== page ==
- The Washington Times
Monday, March 23, 2020

More than 50 leading U.S. economists and professors have signed an open letter warning that the proposed “Medicare for All” plans to place Americans on a government-run system would trigger shortages, degrade quality and discourage medical innovation.

“Americans should have access to the health care they need and have insurance protection for medical expenses they cannot afford,” said the letter released last week. “We, the undersigned economists, believe the proposed Medicare for All plans would lead to shortages throughout the health sector that would restrict access to care, undermine quality, lead to innovation-stifling price controls, and adversely impact the economy.”


The 55 signers include Michael Boskin, who chaired the White House Council of Economic Advisers under President George H.W. Bush; former Office of Management and Budget director James Miller III, and Chapman University professor Vernon L. Smith, a 2002 Nobel Laureate in economic sciences.

Medicare for All, a form of universal health care, has gained popularity with Democratic voters and candidates, although the front-runner for the 2020 Democratic presidential nomination, former Vice President Joseph R. Biden, suggested earlier this month that he would veto any such legislation.

In their letter, the economists said that the nation “does not have a properly functioning market in the health sector due in part to the reimburse-the-supplier insurance model, but the solution is not more and bigger government.”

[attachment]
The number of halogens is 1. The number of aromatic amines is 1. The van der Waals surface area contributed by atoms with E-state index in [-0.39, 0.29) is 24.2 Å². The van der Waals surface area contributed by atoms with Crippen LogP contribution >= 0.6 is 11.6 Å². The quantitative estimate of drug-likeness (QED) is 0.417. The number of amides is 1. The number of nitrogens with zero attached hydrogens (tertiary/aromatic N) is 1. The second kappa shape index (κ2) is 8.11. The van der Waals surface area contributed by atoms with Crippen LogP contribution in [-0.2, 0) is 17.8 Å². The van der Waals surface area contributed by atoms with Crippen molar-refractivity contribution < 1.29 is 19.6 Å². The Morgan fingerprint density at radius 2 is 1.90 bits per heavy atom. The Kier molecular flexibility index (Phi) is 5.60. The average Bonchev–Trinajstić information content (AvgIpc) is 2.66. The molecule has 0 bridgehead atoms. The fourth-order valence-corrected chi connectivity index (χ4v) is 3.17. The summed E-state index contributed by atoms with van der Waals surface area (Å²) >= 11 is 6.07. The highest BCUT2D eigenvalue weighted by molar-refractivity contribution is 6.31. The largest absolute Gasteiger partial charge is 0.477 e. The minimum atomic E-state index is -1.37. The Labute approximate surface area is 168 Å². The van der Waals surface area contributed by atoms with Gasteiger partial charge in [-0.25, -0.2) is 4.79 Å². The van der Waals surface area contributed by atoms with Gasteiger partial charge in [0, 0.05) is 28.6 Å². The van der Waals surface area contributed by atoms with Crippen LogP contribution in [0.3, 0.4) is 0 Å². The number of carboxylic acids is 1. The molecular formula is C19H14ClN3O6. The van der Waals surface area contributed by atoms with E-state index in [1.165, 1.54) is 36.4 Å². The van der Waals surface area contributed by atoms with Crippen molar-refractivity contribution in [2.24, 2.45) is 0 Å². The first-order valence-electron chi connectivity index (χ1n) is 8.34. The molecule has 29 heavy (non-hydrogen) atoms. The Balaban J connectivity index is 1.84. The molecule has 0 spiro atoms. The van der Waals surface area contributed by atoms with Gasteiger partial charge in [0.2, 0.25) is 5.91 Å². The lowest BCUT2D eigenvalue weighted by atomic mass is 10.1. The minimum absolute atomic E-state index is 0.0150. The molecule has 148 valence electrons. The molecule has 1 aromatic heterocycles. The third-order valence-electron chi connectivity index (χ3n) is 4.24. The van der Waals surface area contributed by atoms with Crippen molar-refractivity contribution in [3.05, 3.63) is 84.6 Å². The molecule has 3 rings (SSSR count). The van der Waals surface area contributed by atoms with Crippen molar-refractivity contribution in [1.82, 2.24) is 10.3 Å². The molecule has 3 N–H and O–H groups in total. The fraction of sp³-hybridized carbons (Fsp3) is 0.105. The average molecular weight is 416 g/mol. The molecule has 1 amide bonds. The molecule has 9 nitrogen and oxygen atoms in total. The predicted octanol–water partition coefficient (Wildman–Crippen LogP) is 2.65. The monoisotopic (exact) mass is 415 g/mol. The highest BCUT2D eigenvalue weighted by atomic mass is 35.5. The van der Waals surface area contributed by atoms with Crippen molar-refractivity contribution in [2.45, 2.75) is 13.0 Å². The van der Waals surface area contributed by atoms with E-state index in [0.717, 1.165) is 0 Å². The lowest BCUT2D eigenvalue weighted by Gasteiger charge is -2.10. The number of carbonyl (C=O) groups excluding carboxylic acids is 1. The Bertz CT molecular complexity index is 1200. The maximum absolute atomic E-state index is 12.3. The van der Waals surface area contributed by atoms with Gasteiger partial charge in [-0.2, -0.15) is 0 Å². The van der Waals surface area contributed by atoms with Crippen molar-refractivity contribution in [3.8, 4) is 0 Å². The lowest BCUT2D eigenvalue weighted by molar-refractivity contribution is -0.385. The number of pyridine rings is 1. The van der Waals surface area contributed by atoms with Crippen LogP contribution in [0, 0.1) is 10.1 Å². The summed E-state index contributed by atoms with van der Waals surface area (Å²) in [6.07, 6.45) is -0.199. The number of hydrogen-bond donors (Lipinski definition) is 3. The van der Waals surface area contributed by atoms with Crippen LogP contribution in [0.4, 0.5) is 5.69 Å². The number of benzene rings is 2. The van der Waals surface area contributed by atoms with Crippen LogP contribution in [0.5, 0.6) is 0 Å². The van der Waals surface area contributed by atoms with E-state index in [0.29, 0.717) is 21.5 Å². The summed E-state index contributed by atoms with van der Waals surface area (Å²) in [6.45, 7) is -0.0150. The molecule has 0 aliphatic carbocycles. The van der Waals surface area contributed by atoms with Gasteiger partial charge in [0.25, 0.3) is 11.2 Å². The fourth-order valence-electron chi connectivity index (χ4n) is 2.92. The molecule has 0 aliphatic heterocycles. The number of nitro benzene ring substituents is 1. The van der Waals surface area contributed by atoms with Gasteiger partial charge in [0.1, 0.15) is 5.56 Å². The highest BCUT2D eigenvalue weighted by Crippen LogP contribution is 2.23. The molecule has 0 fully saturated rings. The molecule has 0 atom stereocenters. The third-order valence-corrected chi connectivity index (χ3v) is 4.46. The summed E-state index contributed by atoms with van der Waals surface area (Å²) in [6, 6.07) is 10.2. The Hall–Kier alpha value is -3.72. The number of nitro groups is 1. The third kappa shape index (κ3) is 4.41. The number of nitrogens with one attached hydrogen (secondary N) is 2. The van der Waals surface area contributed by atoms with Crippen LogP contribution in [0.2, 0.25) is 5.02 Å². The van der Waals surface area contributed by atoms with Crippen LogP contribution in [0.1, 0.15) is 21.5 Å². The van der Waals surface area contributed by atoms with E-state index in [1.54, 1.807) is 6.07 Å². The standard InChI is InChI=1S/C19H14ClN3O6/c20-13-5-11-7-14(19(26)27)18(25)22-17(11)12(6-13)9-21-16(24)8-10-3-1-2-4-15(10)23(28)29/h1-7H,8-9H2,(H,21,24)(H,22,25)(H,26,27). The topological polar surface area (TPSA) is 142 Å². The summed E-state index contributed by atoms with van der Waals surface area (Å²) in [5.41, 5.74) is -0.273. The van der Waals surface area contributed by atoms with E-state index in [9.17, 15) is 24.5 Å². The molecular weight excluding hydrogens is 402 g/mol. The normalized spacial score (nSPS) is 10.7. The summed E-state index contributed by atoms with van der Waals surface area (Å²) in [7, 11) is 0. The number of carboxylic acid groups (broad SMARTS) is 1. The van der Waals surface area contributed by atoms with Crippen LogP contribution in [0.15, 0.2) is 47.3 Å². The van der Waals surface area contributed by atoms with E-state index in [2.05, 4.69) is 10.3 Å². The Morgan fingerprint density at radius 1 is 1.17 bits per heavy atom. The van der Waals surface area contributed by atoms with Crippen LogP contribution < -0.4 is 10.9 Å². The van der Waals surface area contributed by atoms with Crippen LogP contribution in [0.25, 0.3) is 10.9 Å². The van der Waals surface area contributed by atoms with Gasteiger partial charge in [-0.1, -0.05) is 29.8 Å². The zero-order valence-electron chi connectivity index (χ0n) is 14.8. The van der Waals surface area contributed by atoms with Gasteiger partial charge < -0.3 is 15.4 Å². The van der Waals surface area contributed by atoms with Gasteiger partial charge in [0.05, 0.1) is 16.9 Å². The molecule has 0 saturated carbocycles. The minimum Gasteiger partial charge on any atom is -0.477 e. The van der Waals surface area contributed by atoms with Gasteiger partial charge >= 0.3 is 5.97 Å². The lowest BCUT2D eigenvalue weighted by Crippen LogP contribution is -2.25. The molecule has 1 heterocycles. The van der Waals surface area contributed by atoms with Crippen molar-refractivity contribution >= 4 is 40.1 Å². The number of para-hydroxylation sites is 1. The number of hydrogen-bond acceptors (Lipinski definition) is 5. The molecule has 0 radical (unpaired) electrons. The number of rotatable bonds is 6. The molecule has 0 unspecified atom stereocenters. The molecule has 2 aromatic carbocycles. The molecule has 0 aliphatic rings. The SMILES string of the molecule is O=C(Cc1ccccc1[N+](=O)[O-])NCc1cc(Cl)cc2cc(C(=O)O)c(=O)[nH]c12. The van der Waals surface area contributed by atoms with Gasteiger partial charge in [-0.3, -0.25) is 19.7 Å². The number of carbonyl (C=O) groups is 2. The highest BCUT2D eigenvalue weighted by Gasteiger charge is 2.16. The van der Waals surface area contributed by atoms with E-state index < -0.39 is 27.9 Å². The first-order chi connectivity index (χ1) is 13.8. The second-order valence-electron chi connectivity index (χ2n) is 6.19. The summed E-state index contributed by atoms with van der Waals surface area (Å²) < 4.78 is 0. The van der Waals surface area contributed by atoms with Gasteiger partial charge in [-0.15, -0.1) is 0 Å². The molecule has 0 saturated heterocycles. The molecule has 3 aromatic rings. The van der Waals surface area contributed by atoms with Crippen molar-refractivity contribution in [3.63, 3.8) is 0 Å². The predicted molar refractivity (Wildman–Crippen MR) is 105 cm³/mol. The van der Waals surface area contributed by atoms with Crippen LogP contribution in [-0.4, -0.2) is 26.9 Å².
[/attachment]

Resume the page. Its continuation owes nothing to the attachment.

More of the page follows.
“The solution is creating a more efficient market for medical care and medical insurance that would restrain costs through competition, improved and transparent information, and consumer incentives rather than through destructive methods such as price controls and limits on private care choices,” they said.

The Coalition Against Socialized Medicine, a free-market group whose members include the American Conservative Union, Heritage Action and FreedomWorks, said the COVID-19 pandemic has illustrated the importance of encouraging innovation in health care.

“Unfortunately, the stakes now have been put into stark relief as the world faces the grim challenge of the coronavirus,” said coalition executive director Marc Palazzo. “As humanity battles this common threat together, our hopes are pinned to the very innovation that these policies would ultimately destroy.”

Vermont Sen. Bernard Sanders, Mr. Biden’s only remaining challenger in the primary race, argued at last week’s CNN debate that the COVID-19 pandemic “exposes the incredible weakness and dysfunctionality of our current healthcare system.”

“We are the only major country on earth not to guarantee health care to all people,” Mr. Sanders said. “We’re spending so much money, and yet we are not even prepared for this pandemic.”

Mr. Biden countered by noting that Italy, one of the countries hardest hit by the coronavirus, has universal government-provided health care.

“With all due respect to Medicare for All, you have a single-payer system in Italy. It doesn’t work there,” Mr. Biden said.


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